SEOUL — At first, the 47-year-old restaurant owner thought he was just tired from work. Doctors prescribed some cold medicine. But his headache worsened. He started to run a fever.

“I still didn’t think I had contracted the coronavirus,” Kim Seung-hwan recalled. “I only saw that on the news about China, and I have not traveled outside South Korea recently.”

It was in mid-February, before clusters of coronavirus infection were reported around his hometown, Yeongcheon, about 180 miles southeast of Seoul. But the region would quickly become the center of the country’s outbreak.

Kim’s condition did not improve, and he went to a bigger hospital in nearby Daegu city on Feb. 18. At that point, coronavirus cases were starting to appear nearby. Just hours before Kim arrived at the hospital, the first coronavirus case was confirmed in Daegu.

As of early March, people have tested positive for the coronavirus in about 70 countries. Officials are taking "unprecedented" actions. (The Washington Post)

Nurses in protective gear whisked Kim away to an isolation ward.

Kim’s account — of infection, fear and recovery — is just one story among tens of thousands as the coronavirus spreads around the world. But it offers a window into the arc of the disease for some patients and the toll it exacts on the body and mind.

Kim was well aware that the virus had claimed lives, including some like him: the relatively young and healthy. As he grew sicker, the thoughts began to creep in: Would the covid-19 disease take him as well?

“Fears grew as I was left in the dark about what the virus could do to my body,” he told The Washington Post in a telephone interview. “I could not but wonder if it could threaten my life.”

His first moments in the hospital were a blur of activity.

Because he displayed pneumonia-like symptoms, he was quarantined in a negative-pressure room that keeps the air from seeping outside. Doctors took swabs from his nose and mouth to test for covid-19.

Kim waited for the results in the isolation ward. “The only thing I could hear was the buzzing noise of the ventilator,” Kim said. He was not sure if his headache was a symptom of the virus or from snowballing concerns about possible infection in his family home and his restaurant.

Kim and a dozen other patients in Daegu and the surrounding North Gyeongsang province tested positive, among the first cases confirmed in South Korea.

Now, the number of coronavirus cases in South Korea has reached more than 4,200. Nearly 90 percent are in Daegu and North Gyeongsang.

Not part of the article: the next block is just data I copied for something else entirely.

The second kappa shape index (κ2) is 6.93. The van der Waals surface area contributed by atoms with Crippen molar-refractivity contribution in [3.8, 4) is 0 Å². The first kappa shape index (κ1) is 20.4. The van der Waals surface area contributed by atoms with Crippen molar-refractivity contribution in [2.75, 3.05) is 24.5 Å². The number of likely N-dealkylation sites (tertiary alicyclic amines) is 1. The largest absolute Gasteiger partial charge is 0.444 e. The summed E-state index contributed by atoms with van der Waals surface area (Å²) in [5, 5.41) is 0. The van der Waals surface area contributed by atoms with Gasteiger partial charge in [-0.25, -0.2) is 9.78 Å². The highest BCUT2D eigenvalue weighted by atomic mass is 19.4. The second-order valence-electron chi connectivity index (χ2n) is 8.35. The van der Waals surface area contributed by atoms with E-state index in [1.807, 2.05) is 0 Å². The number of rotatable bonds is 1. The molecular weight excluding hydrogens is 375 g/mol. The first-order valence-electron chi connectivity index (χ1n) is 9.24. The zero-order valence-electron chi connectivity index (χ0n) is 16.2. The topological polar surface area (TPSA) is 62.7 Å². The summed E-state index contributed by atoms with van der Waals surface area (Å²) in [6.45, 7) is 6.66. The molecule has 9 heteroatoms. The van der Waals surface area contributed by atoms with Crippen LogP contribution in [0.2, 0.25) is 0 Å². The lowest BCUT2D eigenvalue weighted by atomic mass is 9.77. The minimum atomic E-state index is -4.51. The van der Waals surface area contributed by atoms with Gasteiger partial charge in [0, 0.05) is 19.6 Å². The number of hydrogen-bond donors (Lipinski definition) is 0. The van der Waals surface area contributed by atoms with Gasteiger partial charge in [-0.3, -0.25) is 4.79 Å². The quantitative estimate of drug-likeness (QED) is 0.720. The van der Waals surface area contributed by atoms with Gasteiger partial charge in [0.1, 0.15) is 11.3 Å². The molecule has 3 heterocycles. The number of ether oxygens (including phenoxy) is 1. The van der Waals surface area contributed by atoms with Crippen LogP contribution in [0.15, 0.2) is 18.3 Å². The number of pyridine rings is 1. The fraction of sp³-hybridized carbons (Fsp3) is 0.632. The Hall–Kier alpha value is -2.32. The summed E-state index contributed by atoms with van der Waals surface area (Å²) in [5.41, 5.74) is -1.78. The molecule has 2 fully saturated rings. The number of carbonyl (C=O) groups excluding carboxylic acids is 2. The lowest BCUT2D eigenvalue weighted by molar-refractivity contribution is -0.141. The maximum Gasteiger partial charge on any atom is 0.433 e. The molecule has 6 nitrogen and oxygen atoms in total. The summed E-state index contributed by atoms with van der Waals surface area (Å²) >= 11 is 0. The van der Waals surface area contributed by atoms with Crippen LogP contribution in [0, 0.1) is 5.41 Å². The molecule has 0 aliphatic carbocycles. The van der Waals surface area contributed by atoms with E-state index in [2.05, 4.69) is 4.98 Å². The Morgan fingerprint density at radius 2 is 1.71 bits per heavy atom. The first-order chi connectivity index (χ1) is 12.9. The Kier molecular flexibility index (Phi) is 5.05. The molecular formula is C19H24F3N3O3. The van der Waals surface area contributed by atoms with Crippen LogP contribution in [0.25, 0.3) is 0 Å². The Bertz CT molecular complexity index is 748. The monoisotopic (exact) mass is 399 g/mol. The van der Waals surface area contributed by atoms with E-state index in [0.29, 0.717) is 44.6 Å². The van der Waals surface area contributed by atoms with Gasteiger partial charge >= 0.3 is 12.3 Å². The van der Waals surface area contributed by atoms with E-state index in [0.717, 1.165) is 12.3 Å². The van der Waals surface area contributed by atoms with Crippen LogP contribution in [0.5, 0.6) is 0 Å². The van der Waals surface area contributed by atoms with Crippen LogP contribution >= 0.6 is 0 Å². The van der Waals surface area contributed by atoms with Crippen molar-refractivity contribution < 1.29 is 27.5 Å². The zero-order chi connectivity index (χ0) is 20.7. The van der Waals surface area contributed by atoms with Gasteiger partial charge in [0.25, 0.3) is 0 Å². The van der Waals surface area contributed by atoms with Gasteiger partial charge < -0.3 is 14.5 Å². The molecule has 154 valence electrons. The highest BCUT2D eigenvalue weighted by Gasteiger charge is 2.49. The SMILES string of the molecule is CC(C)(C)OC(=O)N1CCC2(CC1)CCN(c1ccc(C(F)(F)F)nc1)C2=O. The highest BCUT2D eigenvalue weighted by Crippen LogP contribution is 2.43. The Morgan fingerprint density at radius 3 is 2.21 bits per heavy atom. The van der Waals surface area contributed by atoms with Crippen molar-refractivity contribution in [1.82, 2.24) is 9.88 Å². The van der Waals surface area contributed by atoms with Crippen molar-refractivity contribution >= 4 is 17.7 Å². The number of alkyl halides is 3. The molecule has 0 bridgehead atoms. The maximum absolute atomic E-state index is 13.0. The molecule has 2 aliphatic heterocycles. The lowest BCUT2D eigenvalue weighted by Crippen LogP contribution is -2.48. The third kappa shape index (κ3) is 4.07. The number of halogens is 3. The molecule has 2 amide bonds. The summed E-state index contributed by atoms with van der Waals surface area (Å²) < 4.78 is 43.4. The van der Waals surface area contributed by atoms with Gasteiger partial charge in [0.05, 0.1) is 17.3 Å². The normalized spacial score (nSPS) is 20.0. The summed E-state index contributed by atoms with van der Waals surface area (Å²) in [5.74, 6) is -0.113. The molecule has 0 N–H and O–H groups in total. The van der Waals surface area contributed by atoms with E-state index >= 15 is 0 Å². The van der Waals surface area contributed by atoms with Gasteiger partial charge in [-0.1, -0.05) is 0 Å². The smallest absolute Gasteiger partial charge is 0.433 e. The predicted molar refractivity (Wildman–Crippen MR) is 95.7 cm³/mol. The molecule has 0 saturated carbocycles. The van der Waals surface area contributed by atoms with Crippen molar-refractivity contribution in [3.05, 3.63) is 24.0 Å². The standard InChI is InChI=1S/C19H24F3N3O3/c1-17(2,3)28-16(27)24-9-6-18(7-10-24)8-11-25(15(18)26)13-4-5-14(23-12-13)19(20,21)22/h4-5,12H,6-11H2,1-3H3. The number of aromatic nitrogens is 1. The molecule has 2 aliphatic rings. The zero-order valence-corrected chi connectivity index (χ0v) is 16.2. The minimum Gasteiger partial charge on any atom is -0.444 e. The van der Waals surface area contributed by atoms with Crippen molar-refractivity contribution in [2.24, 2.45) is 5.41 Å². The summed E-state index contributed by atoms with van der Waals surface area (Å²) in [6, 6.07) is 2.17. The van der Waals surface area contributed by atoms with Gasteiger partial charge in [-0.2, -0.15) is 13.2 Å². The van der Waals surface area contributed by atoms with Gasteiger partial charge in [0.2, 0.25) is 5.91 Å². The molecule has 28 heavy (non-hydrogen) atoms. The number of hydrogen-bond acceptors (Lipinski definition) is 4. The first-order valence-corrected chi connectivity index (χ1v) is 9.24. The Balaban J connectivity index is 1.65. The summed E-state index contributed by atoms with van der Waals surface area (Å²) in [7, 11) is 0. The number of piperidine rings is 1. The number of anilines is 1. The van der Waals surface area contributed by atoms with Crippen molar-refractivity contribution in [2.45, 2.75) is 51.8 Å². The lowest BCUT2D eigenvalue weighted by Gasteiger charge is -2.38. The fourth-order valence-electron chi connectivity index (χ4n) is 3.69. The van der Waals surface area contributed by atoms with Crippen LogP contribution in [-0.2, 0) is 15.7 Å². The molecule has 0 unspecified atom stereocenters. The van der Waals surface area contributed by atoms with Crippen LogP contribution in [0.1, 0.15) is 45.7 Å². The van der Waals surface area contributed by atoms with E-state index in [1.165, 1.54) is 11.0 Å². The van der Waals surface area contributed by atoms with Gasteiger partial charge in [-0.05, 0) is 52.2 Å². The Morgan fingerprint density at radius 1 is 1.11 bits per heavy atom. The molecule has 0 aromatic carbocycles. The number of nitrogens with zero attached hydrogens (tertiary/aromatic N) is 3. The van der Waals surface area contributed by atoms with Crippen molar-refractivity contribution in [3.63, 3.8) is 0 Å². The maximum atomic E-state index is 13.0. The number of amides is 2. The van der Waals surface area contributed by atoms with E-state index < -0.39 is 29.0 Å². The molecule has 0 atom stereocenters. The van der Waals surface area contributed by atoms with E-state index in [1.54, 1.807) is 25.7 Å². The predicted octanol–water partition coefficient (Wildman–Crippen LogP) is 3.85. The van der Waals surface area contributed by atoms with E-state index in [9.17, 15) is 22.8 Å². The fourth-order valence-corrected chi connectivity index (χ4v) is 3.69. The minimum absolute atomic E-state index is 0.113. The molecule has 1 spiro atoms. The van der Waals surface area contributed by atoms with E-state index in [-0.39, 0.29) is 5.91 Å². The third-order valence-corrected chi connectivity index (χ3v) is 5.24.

Kim watched cable news in the hospital ward as reports of coronavirus grew in South Korea and beyond. The TV and his phone were his links to the outside world. All visitors were banned.

As he saw the news of the virus spreading in his town, Kim’s thoughts were with his wife and daughter, who had taken care of him at home. He remembered their worried eyes on him tossing and turning in his bed from severe pain.

He couldn’t sleep for several nights in a row. “I was so tired, but could not fall asleep because of the aches and pain felt all over my body,” he said.

He felt too hot in his bed.

It was an unpleasant kind of heat — different from the feeling after a sweaty game of badminton. The fever induced by the coronavirus felt “achingly hot,” Kim said. His body temperature spiked above 100 degrees.

Doctors at the hospital prescribed him antibiotics, other medicine and intravenous fluids.

He was sent spare underwear and towels from home, which he lacked because he was hospitalized so abruptly. His family also sent him fried kimchi and other home-cooked dishes.

Four days into treatment, on Feb. 21, the doctors said his lungs had returned to normal. his symptoms started to ease. His fever broke. His head stopped aching.

But the worries still raged. The television he watched to distract himself from the pain beamed alerts of South Korea’s first death from the coronavirus.

Would it cripple his body? Had he infected his family and the customers at his restaurant?

Immediately after Kim’s diagnosis, the provincial government tracked down and published the list of the places he had visited during the four days since he started displaying symptoms. Health authorities in South Korea take those measures with every patient to help the public identify the risks.

The clinics Kim visited and his seafood restaurant were listed online and shut down for disinfection. His family and customers at his restaurant have been tested for the virus. No relatives have turned up positive. Neither has anyone who visited the restaurant, he says, as far as he knows.

Kim’s health turned a corner last week. He could walk around inside the ward and started doing light exercises.

He tested negative for the virus on Feb. 24 and again the next day. On Wednesday, eight days after he was diagnosed, he was released from the hospital.

“I was so relieved,” he said, “so happy to be back surrounded by my family.”

Kim is now on a self-imposed 14-day quarantine, staying in his room and not dining with his wife and daughter. “The doctors told me I can go back to my daily life, but the fear of reinfection still lingers in my mind,” he said.

“Coping with the virus was like a nightmare,” he said. “But in hindsight, I realize I was one of the lucky ones to have received proper treatment.”

About 2,000 coronavirus patients were waiting for hospital beds in Daegu as of Monday morning, according to the city authorities.

“I want to tell other patients that the coronavirus can be beaten,” he said. “I have now fully recovered and do push-ups in the morning.”